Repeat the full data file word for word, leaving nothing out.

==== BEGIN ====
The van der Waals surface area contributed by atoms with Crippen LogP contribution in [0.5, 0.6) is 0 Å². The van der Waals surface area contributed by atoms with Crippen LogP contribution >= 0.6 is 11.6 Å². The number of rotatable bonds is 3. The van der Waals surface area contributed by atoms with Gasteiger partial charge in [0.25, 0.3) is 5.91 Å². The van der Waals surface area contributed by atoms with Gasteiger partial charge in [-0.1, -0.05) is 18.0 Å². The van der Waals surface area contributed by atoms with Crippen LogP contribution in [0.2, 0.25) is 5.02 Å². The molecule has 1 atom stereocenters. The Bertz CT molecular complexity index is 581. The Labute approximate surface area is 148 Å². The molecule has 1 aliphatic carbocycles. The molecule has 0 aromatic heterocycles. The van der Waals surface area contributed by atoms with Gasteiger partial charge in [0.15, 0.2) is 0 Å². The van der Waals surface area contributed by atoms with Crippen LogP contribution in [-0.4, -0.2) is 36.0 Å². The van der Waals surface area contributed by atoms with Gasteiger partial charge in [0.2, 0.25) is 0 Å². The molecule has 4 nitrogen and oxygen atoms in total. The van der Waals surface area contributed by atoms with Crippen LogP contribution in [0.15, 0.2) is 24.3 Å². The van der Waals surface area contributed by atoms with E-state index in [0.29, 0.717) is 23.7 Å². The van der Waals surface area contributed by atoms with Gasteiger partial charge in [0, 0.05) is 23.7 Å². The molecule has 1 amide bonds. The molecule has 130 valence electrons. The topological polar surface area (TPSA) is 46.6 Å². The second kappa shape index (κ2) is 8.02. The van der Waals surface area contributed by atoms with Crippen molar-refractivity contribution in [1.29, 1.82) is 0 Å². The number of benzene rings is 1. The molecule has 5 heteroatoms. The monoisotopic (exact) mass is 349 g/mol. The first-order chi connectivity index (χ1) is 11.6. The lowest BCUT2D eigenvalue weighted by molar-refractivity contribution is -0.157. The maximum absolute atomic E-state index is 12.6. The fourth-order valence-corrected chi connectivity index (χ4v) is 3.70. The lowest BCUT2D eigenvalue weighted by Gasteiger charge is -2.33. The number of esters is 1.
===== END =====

The van der Waals surface area contributed by atoms with Crippen LogP contribution in [0.5, 0.6) is 0 Å². The van der Waals surface area contributed by atoms with Crippen LogP contribution >= 0.6 is 11.6 Å². The number of rotatable bonds is 3. The van der Waals surface area contributed by atoms with Gasteiger partial charge in [0.25, 0.3) is 5.91 Å². The van der Waals surface area contributed by atoms with Gasteiger partial charge in [-0.1, -0.05) is 18.0 Å². The van der Waals surface area contributed by atoms with Crippen LogP contribution in [0.2, 0.25) is 5.02 Å². The molecule has 1 atom stereocenters. The Bertz CT molecular complexity index is 581. The Labute approximate surface area is 148 Å². The molecule has 1 aliphatic carbocycles. The molecule has 0 aromatic heterocycles. The van der Waals surface area contributed by atoms with Gasteiger partial charge in [0.15, 0.2) is 0 Å². The van der Waals surface area contributed by atoms with Crippen LogP contribution in [-0.4, -0.2) is 36.0 Å². The van der Waals surface area contributed by atoms with Gasteiger partial charge in [0.2, 0.25) is 0 Å². The molecule has 4 nitrogen and oxygen atoms in total. The van der Waals surface area contributed by atoms with Crippen LogP contribution in [0.15, 0.2) is 24.3 Å². The van der Waals surface area contributed by atoms with E-state index in [0.29, 0.717) is 23.7 Å². The van der Waals surface area contributed by atoms with Gasteiger partial charge in [0, 0.05) is 23.7 Å². The molecule has 1 amide bonds. The molecule has 130 valence electrons. The topological polar surface area (TPSA) is 46.6 Å². The second kappa shape index (κ2) is 8.02. The van der Waals surface area contributed by atoms with Crippen molar-refractivity contribution in [1.29, 1.82) is 0 Å². The number of benzene rings is 1. The molecule has 5 heteroatoms. The monoisotopic (exact) mass is 349 g/mol. The first-order chi connectivity index (χ1) is 11.6. The lowest BCUT2D eigenvalue weighted by molar-refractivity contribution is -0.157. The maximum absolute atomic E-state index is 12.6. The fourth-order valence-corrected chi connectivity index (χ4v) is 3.70. The lowest BCUT2D eigenvalue weighted by Gasteiger charge is -2.33. The number of esters is 1.